Crops were planted on 14 October with a Vaderstad Rapid drill into good seed-beds.

This marked the first year in three where all winter crops were planted in the same year that drilling commenced, due to the previous wet autumns.

Mr Hambly opts for relatively high seed rates, planting at 350 seeds/sq m in order to optimise tillering and ears/sq m, where he aims for more than 900 ears.

Only winter-sown crops are grown ont the farm, in a rotation incorporating winter barley, oilseed rape, winter wheat and winter oats.

Winter barley is a key crop on the farm, as it plays an important role in the farm’s barley beef cattle fattening enterprise.

Keeping an eye on cropping production costs and maximising return on investment is therefore crucial to a profitable business.

Following winter oats with winter barley has lifted barley yields by up to 1.5t/ha, through the provision of an effective break and removing the risk of take-all. 

Winter barley fits in well at the farm and provides the early entry needed to optimise the establishment of oilseed rape and grass reseeds.  

Why Revystar?

Revystar contains the azole mefentrifluconazole and the SDHI fluxapyroxad, a systemic fungicide with protectant and curative properties for effective disease control.

Its two active ingredients are complementary to one another, leading to a broad range of activity against cereal pathogens. 

Richard Guest, BASF’s agronomy manager, notes that Revystar’s increased greening benefits keep leaves greener for longer to increase photosynthesis rates and lead to more yield building.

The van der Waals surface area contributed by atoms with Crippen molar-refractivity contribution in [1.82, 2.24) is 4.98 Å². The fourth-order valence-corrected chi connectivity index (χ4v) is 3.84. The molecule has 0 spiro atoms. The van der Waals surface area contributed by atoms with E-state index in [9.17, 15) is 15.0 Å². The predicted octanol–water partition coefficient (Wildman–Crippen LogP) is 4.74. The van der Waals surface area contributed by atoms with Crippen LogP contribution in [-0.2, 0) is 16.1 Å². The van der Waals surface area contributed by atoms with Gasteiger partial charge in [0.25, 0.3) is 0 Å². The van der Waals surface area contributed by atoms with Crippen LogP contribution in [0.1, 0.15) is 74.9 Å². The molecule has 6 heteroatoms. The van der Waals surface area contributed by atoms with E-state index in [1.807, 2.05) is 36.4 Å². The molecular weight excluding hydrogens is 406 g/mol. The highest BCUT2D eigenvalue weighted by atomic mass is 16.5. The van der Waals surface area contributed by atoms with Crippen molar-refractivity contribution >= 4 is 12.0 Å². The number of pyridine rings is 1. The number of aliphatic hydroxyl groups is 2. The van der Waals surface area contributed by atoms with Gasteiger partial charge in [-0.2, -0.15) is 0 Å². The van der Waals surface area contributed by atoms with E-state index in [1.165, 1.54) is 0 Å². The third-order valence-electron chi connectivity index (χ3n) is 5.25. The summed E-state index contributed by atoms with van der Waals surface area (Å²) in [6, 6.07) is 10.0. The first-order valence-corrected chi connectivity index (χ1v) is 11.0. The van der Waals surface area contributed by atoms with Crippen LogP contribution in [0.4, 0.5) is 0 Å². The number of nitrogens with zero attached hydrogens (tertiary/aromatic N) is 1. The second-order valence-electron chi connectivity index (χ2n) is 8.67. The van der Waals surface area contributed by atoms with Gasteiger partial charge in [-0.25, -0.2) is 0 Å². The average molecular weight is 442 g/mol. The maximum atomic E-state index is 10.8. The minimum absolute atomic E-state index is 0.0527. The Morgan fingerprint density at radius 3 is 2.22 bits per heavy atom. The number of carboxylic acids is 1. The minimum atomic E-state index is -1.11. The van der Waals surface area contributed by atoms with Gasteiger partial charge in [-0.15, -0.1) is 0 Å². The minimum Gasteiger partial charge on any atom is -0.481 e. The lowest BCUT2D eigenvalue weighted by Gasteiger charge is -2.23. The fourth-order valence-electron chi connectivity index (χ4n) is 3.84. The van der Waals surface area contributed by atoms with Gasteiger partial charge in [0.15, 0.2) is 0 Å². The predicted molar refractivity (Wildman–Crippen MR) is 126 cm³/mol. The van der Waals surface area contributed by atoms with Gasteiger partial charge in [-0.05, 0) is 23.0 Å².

He also notes that unlike wheat crops, the lower leaves in barley contribute a significant proportion to final yield.

Keeping these leaves clean of disease is critical as they play a key role in photosynthesis levels.

Containing the SDHI fluxapyroxad, the product also offers the ability to increase straw strength, which is particularly important within the area as heavy Cornish showers in August can often leave heads on the ground and lead to costly yield penalties.

Using the appropriate fungicide dose is particularly important to avoid resistance building.

Too high rates can increase the resistance selection pressure, while lowering dose has the effect of decreasing persistency of chemistry, leaving crops vulnerable to late disease development.

“Last season, quite a few people cut back on rates due to no visible signs, but this came back to bite them later on in the season,” he says.

When applied to barley intended for malting, refer to the latest timing restrictions for fluxapyroxad + mefentrifluconazole given by the British Beer and Pub Association.

This is currently up to growth stage 45 only. There is a maximum dose of 62.5g/ha for fluxapyroxad, but there is no restriction for mefentrifluconazole.

Fungicide treatment trial 

Using Revystar at T2 timing left Priaxor as the driver of disease control of leaf three and four at T1.

Richard Guest, BASF’s agronomy manager, explains that a genetic mutation in net blotch known as the FL129 mutation makes the disease resistant to strobulurins, but he notes that Priaxor is not as affected as others, makes it a good choice at this spray timing.­



Field treatment (litres/ha)

BASF (litres/ha)


T1 (18 April) 

Revystar (fluxapyroxad + mefentrifluconazole) 0.75

Priaxor (pyraclostrobin) 0.49 + Decoy (prothioconazole) 0.49

T2 (14 May) 

SiltraXpro (bixafen+ prothioconazole) 0.4

Revystar (fluxapyroxad + mefentrifluconazole) 0.75

T3 (3 June)

Proline 275 (prothioconazole) 0.21

Proline 275 (prothioconazole) 0.21